Back in Vietnam, 20 years ago, where I spent my childhood, I have seen many respected blind master of fortune telling and scornful phony ones as well. These so-called blind fortune-tellers has immersed in the Vietnamese culture and grown into a career. People continue to line up to see these blind fortune-tellers, hoping to know more about their futures and what to do. Blind people with their visions taken away physically have somehow developed a better sense of spiritual insights which attract people. Jesus Christ in this Gospel’s story has met an interesting blind man, opened his eyes, allowed him to grow in faith and healed him completely as he finally comes to profess and worship Christ as Lord, the son of God.

James Do, one of my friends whom I met back in Vietnam in 1980 happens to live in the same city of Richardson where I moved in from Reston, VA. When we met again in 2002, James was married and had three children. He was an arrogant, strong, over-confident man who was very determined and stubborn in handling his own affairs. Besides being a Catholic to the minimum; He had his life pretty much figured out. The friendship between James and I has been growing a lot simply because he is one of a few people I knew in town and we have a lot of things to share in our young age. Unfortunately, at the age of 44, James didn’t ever expect his beautiful wife would die of lung cancer and then his eldest son passed away a couple of years later at the age of 19 because of brain tumor. Disaster didn’t stop there when James’ health had gotten worse for all the stress of dealing with his wife and son’s hospitalization and death. James himself had been hospitalized for lung infections but survived after ten day of intensive care. Tragedies must have been impairing James’ life.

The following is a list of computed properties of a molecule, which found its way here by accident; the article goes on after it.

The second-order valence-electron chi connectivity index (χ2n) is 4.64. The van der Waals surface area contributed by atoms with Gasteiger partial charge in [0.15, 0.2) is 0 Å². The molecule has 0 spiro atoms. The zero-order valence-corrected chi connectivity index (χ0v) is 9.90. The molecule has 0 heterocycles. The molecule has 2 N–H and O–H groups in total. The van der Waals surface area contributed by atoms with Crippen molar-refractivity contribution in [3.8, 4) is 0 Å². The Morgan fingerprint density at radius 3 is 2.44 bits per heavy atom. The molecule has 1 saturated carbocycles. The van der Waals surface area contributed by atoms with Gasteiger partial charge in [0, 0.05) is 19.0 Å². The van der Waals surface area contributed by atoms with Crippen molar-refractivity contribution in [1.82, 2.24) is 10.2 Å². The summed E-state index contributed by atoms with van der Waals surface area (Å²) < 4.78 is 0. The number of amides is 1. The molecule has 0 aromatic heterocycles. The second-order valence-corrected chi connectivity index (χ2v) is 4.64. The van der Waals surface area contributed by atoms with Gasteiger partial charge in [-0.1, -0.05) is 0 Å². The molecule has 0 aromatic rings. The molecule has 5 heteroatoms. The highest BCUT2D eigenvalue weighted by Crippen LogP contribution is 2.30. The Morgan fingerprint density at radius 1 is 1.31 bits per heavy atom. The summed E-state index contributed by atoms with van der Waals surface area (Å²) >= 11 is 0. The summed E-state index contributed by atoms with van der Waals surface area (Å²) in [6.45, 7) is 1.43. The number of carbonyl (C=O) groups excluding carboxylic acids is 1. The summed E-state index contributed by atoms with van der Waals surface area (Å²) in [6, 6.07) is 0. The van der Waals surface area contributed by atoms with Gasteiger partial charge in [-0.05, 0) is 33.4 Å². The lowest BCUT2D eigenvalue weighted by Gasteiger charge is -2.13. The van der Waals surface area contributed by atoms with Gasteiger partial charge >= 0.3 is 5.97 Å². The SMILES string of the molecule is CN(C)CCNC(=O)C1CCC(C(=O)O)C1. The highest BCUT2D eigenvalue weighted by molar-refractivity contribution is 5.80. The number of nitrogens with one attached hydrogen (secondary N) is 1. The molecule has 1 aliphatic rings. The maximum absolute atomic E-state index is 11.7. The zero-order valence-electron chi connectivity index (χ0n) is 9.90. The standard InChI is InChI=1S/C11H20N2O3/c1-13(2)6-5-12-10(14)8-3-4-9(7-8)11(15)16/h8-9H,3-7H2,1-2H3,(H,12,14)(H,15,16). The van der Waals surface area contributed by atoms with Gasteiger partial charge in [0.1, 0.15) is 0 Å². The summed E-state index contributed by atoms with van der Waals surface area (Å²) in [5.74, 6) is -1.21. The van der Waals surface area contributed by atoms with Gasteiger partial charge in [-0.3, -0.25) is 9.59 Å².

However, within a 5-years window full of challenges, James, like a miracle, has changed completely to a new, transformed man of God. Instead of losing hope, getting bitter and frustration because of these seem-to-be unjust painful events, James has grown into a man of service to the people of God. Recently in an RCIA journey of faith sharing; many catechumen have deeply appreciated the staff for helping them encountering Jesus and being transformed. James as a staff member has shared his life changing experiences; he has also found Jesus at the most painful moments in his life. Jesus has shed his blindness of pride, prejudice, lust and hatred and restored his spiritual life.

St. John in the story of the man born blind repeats the message of light and darkness in the previous chapter when the Jews confronted Jesus and planned to kill him. Jesus said “I am the light of the world” and to demonstrate the truth of this statement he opened the eyes of a man who had been blind from birth. The blind man was sent to wash in the pool of Siloam - which means Sent - suggesting that the pool is a symbol of Jesus, the source of living water and the One sent by his Father. The blind man went, washed and was able to see.